The latest measurements of sea surface height made by the TOPEX/Poseidon satellite show the tropical Pacific Ocean seesawing between El Nino and La Nina as these two strong conditions battle for dominance.
The new image shows that sea level across the tropical Pacific has essentially maintained the same pattern since mid-June 1998. Remnants of the high sea level, warmer El Nino waters still linger to the north of the equator while the area of low sea level, or cold water that is sometimes referred to as La Nina, remains in the center of the Pacific. It is still uncertain, scientists say, if the ocean is headed toward a long-lasting La Nina situation.
The image shows sea-surface height on October 12, 1998, relative to normal ocean conditions. Sea surface height is an indicator of the heat content of the ocean; the pool of cold water in the Pacific is detected by the satellite as a region of lower than normal sea level. The tropical Pacific Ocean continues to exhibit the complicated characteristics of both a lingering El Nino, and a possibly waning La Nina situation. The coexistence of these two contrasting conditions indicates that the ocean and the climate system remain in transition. These strong patterns have remained in the climate system for many months and will continue to influence weather conditions around the world in this fall and winter.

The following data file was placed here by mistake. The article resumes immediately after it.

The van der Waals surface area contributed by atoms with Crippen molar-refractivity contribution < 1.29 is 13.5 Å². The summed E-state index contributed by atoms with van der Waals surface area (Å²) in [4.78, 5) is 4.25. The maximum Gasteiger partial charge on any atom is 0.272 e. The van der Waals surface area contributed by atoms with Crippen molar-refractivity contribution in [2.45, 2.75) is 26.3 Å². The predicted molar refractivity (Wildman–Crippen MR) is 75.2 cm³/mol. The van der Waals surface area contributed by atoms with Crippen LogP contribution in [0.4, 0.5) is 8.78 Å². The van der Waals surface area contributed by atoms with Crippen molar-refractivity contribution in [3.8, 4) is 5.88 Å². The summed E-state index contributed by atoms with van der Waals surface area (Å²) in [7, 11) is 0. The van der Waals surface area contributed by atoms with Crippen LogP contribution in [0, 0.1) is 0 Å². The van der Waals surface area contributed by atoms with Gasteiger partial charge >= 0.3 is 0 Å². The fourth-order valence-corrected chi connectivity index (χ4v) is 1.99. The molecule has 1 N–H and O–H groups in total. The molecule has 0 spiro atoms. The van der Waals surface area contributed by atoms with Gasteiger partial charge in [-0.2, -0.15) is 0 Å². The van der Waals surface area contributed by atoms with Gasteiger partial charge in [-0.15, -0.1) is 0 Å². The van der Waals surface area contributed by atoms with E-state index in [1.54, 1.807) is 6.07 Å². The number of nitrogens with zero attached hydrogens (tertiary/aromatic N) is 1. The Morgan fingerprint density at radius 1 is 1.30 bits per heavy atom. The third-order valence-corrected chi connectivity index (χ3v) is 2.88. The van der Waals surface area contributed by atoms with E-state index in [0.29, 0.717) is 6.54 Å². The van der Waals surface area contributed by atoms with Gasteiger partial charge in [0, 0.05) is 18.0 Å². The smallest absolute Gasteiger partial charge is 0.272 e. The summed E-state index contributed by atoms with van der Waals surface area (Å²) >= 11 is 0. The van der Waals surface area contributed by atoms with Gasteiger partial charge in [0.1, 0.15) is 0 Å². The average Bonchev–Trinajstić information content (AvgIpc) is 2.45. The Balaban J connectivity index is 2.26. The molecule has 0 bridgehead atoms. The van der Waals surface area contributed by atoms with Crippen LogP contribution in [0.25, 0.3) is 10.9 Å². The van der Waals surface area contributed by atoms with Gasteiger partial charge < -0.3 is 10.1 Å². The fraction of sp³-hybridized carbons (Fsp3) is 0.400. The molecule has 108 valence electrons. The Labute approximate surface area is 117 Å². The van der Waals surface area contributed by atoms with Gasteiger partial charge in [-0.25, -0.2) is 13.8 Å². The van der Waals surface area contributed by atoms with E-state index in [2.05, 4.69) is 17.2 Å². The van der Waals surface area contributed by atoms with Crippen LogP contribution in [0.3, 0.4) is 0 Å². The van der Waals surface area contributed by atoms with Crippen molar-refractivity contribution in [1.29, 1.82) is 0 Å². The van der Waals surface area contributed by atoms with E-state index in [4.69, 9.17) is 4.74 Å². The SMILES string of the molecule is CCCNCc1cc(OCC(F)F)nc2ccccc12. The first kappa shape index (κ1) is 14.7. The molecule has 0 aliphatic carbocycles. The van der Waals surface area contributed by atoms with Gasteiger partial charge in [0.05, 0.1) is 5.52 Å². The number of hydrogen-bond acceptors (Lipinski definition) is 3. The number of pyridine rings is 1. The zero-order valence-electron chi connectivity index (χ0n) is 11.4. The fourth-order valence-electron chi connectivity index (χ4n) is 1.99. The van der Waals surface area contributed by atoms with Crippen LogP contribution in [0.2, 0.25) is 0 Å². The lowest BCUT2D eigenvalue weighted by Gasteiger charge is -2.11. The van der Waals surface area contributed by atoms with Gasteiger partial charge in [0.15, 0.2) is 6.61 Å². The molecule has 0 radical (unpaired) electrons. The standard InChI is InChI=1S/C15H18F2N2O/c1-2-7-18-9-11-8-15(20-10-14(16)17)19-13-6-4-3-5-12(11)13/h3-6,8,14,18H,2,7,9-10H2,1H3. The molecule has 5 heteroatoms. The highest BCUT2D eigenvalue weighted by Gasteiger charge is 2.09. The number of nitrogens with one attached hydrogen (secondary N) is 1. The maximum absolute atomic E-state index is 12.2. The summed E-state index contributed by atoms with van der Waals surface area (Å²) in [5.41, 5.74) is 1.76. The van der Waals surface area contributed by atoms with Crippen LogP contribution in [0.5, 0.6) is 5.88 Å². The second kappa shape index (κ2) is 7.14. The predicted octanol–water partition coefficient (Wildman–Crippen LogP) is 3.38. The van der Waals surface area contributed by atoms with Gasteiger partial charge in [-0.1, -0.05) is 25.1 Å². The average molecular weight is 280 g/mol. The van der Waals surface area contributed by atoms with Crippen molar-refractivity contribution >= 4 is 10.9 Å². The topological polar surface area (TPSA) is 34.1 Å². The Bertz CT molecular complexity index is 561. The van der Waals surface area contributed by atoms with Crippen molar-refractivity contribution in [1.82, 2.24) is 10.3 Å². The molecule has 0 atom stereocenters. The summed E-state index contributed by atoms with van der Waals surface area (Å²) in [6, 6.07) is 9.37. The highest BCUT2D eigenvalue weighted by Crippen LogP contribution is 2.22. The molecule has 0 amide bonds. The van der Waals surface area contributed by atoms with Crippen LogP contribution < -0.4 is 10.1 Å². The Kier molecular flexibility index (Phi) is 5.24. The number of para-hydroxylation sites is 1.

A La Nina is essentially the opposite of an El Nino condition, but during a La Nina the trade winds are stronger than normal and the cold water that normally exists along the coast of South America extends to the central equatorial Pacific. Like El Nino, a La Nina situation also changes global weather patterns, and is associated with less moisture in the air resulting in less rain along the west coasts of North and South America.
The October 12 image is now available online at:
The U.S.-French TOPEX/Poseidon mission is managed by NASA's Jet Propulsion Laboratory, a division of the California Institute of Technology, Pasadena, CA, for NASA's Earth Sciences Enterprise, Washington, DC.
The above post is reprinted from materials provided by NASA/Jet Propulsion Laboratory. Note: Content may be edited for style and length.
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